Chatham launches Cougars Care referral systems


Entrance to counseling services inside Woodland Hall. Photo Credit: Carson Gates

Abigail Hakas

Chatham University launched a new referral system for students called Cougars Care.

It allows students to alert the University of any struggles that they or their peers may be having, including difficulty adjusting to college, mental health struggles and challenges with coursework. 

The site also gives students the ability to look at their relationships with advisers, professors and coaches. 

Cougars Care has been under development since 2021 as a better way of managing care alerts. Previously, Chatham University used a system known as Early Alert. Cougars Care aims to be more comprehensive and to be a resource for students throughout the term – and not only when times are difficult. The platform also allows for Chatham students to receive messages of encouragement for positive milestones reached in and out of the classroom. 

Students can access Cougars Care in In addition to being able to submit alerts, there’s a tab for other Chatham resources such as the Counseling Center and the Office of Accessibility and Academic Resources (OAAR). 

Amanda Oaks-Christman, coordinator for Student Success at Chatham, explains that these tabs are there for students to better understand who they can reach out to if they are struggling. 

“If you’re going into a system and looking for help, yes, you can submit that referral, but you can also check and see who might be able to talk about this,” she said. This allows students to get a better sense of all the campus resources for when they or a peer are struggling. If students decide not to use one of those resources but still wants additional support, they can submit a referral through the site instead.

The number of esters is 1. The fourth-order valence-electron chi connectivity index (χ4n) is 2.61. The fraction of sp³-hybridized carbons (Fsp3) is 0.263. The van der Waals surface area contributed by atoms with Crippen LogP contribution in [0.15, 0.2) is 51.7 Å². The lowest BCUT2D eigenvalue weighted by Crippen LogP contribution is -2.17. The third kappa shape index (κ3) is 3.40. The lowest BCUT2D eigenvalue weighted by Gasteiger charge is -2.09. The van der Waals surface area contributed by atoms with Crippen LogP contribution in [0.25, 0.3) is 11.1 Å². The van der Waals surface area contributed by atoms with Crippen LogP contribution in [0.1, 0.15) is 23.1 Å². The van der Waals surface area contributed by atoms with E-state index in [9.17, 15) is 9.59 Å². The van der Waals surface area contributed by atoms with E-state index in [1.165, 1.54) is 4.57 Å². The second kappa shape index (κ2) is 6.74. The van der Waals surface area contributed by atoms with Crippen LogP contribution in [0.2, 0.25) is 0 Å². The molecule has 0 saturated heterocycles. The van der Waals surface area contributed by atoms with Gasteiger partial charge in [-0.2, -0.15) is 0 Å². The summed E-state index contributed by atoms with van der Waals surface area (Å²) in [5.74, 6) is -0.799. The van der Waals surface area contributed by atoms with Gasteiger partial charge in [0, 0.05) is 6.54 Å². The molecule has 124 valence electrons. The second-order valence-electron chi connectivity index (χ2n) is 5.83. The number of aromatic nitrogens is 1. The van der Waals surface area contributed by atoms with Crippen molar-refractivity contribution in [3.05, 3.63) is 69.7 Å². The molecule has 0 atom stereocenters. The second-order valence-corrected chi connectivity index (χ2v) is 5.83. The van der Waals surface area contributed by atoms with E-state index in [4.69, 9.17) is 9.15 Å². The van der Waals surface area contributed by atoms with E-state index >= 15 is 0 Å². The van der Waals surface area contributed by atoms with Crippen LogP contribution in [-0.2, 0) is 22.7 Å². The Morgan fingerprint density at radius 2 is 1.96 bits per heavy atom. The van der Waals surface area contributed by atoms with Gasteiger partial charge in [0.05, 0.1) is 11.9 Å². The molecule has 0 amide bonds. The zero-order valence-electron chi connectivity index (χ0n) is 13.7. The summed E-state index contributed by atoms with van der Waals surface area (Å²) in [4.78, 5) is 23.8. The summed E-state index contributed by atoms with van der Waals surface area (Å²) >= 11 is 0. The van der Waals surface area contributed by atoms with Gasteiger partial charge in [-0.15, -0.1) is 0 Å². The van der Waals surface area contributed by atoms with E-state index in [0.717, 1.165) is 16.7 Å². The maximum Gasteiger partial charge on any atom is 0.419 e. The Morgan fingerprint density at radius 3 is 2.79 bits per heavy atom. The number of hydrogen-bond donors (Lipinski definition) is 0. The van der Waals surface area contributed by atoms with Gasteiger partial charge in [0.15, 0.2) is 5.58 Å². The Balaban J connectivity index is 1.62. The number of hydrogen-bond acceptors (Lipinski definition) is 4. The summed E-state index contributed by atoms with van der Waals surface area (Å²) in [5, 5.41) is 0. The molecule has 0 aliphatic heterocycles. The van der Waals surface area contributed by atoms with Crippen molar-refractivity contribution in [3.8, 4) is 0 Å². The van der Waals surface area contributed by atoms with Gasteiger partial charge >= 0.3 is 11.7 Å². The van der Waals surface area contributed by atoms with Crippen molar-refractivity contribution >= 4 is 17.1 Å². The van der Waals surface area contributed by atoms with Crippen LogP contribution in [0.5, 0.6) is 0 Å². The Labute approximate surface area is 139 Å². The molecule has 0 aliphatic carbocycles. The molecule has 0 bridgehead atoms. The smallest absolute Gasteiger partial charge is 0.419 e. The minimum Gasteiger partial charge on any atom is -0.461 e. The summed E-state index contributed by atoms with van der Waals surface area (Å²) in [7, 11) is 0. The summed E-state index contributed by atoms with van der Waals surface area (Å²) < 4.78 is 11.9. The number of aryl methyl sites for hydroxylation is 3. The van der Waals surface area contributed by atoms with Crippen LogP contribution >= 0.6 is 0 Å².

When a referral is submitted, here’s what happens. It will be sent to the Cougars Care team, which includes Oaks-Christman along with faculty and administration representatives. They’ll work together to look at the student’s connections on campus to decide who would be best to provide support.

It is not uncommon, Oaks-Christman said, for a first- or second-year student’s success coach to be the person who reaches out. If it’s a student athlete in need of support, a coach would likely be the one to connect with the student. This is done with the hope that students will feel more comfortable talking about their issues with someone they already know well. An exception may be if it’s a highly sensitive matter that requires a professional staff member to discuss the issue directly with a student. 

If students are struggling beyond what Chatham resources can help with, they will be directed to external resources. For example, if students are struggling to pay for food, they may be encouraged to apply for Chatham’s student emergency fund. If that fund is not enough to cover the costs, they would be directed to a food bank. 

When asked about Cougars Care, Lirit Gilmore ‘24 said “I think it’s a great idea, but I’m not sure Chatham has the resources to execute it correctly,” and went on to say that she believes Chatham should take more steps to guarantee it can solve students’ issues, particularly mental health issues, without outsourcing. 

“I think for a lot of people it’s not really asking for help that’s the hard part, I think it’s receiving it,” she said.

Cougars Care also allows concerned students to make a referral on behalf of their peers. This referral is not anonymous to the Cougars Care team, but the student’s identity will never be disclosed to the referred peer.  Once a referral is made for another student, the care team may reach out to the student who made the referral for more information – hence why it is not anonymous. 

The counseling center is located in Woodland Hall near health services. Photo credit: Carson Gates

While students aren’t required to comply with the Cougars Care team’s attempts to provide support, Oaks-Christman said they will keep contacting them until they receive a response. Students can say they are not interested in the support, and the team will stop reaching out, unless another Cougars Care referral is made. 

Oaks-Christman said the hope is that Cougars Care will remove barriers for students to get help.

“We hope to be able to get students connected to support more and more easily,” she said. “We know that students don’t always ask for help when they need it and that everyone can benefit from help and support sometimes.” To make a referral, students can find the link through MyChatham or by going to